Allen has never been particularly adept at working outside his own class milieu. On those occasions when he has visited people farther down the economic ladder successfully it has either been in a period setting (“Purple Rose of Cairo”) or on the fringes of show business (“Broadway Danny Rose”). In either case he can imagine a studio-era version of the working class with little reference to reality. “Blue Jasmine” is filled with downscale types (Hawkins, Clay and Cannavale foremost) but they are never remotely believable and Allen seems without a clue how these people live.  We never know what ethnicity they are, except for a rather cheap joke at Augie’s expense when he extols the virtues of a friend’s singing, then reveals the would-be vocalist’s baroque Italian-American surname. It wouldn’t matter if there was some other kind of specificity to replace the missing ethnicity, but all we have our relatively faceless blanks, delivering rather flavorless dialogue. Having cast a Jew (Clay), an Italian-Cuban (Cannavale) and an Englishwoman* playing something generic, Allen leaves us to fill in those blanks ourselves. But if the working-class milieu is lacking in texture (even the usually reliable Santo Loquasto lets us down with production design that is fussy but unforthcoming), then the culture clash at the center of the film is meaningless.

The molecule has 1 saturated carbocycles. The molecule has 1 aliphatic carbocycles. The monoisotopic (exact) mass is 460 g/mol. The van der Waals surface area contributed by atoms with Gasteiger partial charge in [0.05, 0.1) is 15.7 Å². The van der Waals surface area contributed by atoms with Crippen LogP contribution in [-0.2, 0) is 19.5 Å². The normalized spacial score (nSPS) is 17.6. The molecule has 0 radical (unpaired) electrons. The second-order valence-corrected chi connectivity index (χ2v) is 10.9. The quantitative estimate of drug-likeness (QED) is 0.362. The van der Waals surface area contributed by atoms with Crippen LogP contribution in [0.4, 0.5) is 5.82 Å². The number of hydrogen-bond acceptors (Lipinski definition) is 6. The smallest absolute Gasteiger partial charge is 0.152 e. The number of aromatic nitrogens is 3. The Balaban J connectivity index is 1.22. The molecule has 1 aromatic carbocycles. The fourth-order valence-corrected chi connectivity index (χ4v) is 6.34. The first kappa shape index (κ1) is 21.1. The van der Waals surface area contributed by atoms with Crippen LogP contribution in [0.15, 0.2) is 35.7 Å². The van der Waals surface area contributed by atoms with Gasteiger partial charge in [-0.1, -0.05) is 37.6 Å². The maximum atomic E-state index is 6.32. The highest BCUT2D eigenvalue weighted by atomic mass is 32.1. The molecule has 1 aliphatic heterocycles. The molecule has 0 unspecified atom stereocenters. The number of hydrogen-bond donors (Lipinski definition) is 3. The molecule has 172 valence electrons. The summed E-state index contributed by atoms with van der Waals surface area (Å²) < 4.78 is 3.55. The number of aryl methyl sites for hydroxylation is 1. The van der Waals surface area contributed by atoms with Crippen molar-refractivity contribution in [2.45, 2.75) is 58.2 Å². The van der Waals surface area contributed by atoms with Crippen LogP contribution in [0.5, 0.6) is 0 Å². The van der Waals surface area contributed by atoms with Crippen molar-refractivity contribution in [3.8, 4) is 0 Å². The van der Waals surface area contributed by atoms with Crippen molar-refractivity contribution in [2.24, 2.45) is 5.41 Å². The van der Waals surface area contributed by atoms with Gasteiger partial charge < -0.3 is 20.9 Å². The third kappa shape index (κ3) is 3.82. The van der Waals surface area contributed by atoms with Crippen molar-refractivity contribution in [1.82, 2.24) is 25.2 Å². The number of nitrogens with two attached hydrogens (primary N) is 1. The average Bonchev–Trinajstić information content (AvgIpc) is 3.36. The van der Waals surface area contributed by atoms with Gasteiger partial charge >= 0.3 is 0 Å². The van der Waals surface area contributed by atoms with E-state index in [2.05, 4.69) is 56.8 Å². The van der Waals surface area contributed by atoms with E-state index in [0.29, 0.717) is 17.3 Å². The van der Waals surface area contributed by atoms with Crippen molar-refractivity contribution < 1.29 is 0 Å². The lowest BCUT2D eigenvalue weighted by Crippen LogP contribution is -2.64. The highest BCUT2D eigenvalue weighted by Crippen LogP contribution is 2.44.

Most of all, though, “Blue Jasmine” lacks a coherent point of view. It’s fine to focus on a central figure who is becoming an increasingly unreliable narrator, and to hold back a key piece of information that would undermine her in the eyes of the audience until her most vulnerable moment. But Allen never really establishes his own attitude towards Jasmine in either the writing or direction of the film, and the character really has no center; Blanchett works through each scene point-to-point, using her considerable technical skills to keep us watching as she ostensibly gets crazier and crazier, but at her center Jasmine is a series of contradictions. Allen drops a few clues – both she and Ginger were adopted, but by whom and to what end – but he fails to elaborate.